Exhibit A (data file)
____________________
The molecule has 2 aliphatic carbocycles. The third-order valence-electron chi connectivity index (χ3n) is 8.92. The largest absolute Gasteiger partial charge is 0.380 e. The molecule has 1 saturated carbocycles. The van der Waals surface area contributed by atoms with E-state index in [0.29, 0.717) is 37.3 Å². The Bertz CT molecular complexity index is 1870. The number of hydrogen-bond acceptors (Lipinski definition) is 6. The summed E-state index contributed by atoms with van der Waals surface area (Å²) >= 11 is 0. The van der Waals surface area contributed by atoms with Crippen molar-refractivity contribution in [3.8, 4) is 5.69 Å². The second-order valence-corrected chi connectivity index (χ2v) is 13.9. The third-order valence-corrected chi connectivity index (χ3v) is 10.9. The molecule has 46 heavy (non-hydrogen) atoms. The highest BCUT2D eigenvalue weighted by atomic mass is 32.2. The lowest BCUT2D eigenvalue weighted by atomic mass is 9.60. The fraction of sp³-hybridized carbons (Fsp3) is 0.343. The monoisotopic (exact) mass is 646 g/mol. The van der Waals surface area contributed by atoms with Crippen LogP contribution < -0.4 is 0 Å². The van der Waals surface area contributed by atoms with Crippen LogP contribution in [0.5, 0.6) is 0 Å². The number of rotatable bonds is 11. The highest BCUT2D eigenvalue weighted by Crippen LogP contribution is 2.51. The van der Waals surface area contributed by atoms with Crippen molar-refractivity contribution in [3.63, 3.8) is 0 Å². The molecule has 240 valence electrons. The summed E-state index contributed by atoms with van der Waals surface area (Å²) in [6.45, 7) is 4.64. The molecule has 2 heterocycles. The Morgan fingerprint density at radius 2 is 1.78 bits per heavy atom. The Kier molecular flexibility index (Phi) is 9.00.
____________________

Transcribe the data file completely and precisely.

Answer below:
The molecule has 2 aliphatic carbocycles. The third-order valence-electron chi connectivity index (χ3n) is 8.92. The largest absolute Gasteiger partial charge is 0.380 e. The molecule has 1 saturated carbocycles. The van der Waals surface area contributed by atoms with E-state index in [0.29, 0.717) is 37.3 Å². The Bertz CT molecular complexity index is 1870. The number of hydrogen-bond acceptors (Lipinski definition) is 6. The summed E-state index contributed by atoms with van der Waals surface area (Å²) >= 11 is 0. The van der Waals surface area contributed by atoms with Crippen molar-refractivity contribution in [3.8, 4) is 5.69 Å². The second-order valence-corrected chi connectivity index (χ2v) is 13.9. The third-order valence-corrected chi connectivity index (χ3v) is 10.9. The molecule has 46 heavy (non-hydrogen) atoms. The highest BCUT2D eigenvalue weighted by atomic mass is 32.2. The lowest BCUT2D eigenvalue weighted by atomic mass is 9.60. The fraction of sp³-hybridized carbons (Fsp3) is 0.343. The monoisotopic (exact) mass is 646 g/mol. The van der Waals surface area contributed by atoms with Crippen LogP contribution < -0.4 is 0 Å². The van der Waals surface area contributed by atoms with Crippen LogP contribution in [0.5, 0.6) is 0 Å². The number of rotatable bonds is 11. The highest BCUT2D eigenvalue weighted by Crippen LogP contribution is 2.51. The van der Waals surface area contributed by atoms with Crippen molar-refractivity contribution in [3.63, 3.8) is 0 Å². The molecule has 240 valence electrons. The summed E-state index contributed by atoms with van der Waals surface area (Å²) in [6.45, 7) is 4.64. The molecule has 2 heterocycles. The Morgan fingerprint density at radius 2 is 1.78 bits per heavy atom. The Kier molecular flexibility index (Phi) is 9.00.